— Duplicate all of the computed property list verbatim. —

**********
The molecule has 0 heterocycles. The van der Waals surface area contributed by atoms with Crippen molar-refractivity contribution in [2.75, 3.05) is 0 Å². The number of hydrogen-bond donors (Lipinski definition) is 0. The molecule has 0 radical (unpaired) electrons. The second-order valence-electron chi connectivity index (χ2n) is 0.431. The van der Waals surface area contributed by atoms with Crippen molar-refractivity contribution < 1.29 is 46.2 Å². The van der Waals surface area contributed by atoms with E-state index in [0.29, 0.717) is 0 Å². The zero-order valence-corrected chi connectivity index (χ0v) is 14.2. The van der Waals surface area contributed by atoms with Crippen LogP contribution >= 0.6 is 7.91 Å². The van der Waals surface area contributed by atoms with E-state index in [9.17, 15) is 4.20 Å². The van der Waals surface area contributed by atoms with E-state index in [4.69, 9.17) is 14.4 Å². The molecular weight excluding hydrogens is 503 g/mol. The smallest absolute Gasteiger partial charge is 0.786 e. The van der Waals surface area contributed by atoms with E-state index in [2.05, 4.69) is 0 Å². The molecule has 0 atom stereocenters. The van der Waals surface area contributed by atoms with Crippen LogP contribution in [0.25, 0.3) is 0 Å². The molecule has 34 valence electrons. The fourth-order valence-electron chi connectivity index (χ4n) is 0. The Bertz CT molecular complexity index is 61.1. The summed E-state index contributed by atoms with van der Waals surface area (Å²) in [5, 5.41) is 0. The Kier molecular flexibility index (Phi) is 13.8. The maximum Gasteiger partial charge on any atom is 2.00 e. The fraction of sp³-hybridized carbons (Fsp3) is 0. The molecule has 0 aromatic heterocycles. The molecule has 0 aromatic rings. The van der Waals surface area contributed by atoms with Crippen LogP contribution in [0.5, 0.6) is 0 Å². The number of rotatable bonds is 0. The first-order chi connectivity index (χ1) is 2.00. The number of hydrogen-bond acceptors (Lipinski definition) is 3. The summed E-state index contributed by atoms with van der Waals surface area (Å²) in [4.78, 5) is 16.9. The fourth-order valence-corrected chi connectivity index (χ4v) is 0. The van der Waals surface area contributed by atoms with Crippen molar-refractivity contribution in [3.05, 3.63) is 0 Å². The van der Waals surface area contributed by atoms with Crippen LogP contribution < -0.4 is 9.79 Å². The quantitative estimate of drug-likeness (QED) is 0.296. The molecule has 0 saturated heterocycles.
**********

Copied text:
The molecule has 0 heterocycles. The van der Waals surface area contributed by atoms with Crippen molar-refractivity contribution in [2.75, 3.05) is 0 Å². The number of hydrogen-bond donors (Lipinski definition) is 0. The molecule has 0 radical (unpaired) electrons. The second-order valence-electron chi connectivity index (χ2n) is 0.431. The van der Waals surface area contributed by atoms with Crippen molar-refractivity contribution < 1.29 is 46.2 Å². The van der Waals surface area contributed by atoms with E-state index in [0.29, 0.717) is 0 Å². The zero-order valence-corrected chi connectivity index (χ0v) is 14.2. The van der Waals surface area contributed by atoms with Crippen LogP contribution >= 0.6 is 7.91 Å². The van der Waals surface area contributed by atoms with E-state index in [9.17, 15) is 4.20 Å². The van der Waals surface area contributed by atoms with E-state index in [4.69, 9.17) is 14.4 Å². The molecular weight excluding hydrogens is 503 g/mol. The smallest absolute Gasteiger partial charge is 0.786 e. The van der Waals surface area contributed by atoms with E-state index in [2.05, 4.69) is 0 Å². The molecule has 0 atom stereocenters. The van der Waals surface area contributed by atoms with Crippen LogP contribution in [0.25, 0.3) is 0 Å². The molecule has 34 valence electrons. The fourth-order valence-electron chi connectivity index (χ4n) is 0. The Bertz CT molecular complexity index is 61.1. The summed E-state index contributed by atoms with van der Waals surface area (Å²) in [5, 5.41) is 0. The Kier molecular flexibility index (Phi) is 13.8. The maximum Gasteiger partial charge on any atom is 2.00 e. The fraction of sp³-hybridized carbons (Fsp3) is 0. The molecule has 0 aromatic heterocycles. The molecule has 0 aromatic rings. The van der Waals surface area contributed by atoms with Crippen LogP contribution in [0.5, 0.6) is 0 Å². The number of rotatable bonds is 0. The first-order chi connectivity index (χ1) is 2.00. The number of hydrogen-bond acceptors (Lipinski definition) is 3. The summed E-state index contributed by atoms with van der Waals surface area (Å²) in [4.78, 5) is 16.9. The fourth-order valence-corrected chi connectivity index (χ4v) is 0. The van der Waals surface area contributed by atoms with Crippen molar-refractivity contribution in [3.05, 3.63) is 0 Å². The van der Waals surface area contributed by atoms with Crippen LogP contribution < -0.4 is 9.79 Å². The quantitative estimate of drug-likeness (QED) is 0.296. The molecule has 0 saturated heterocycles.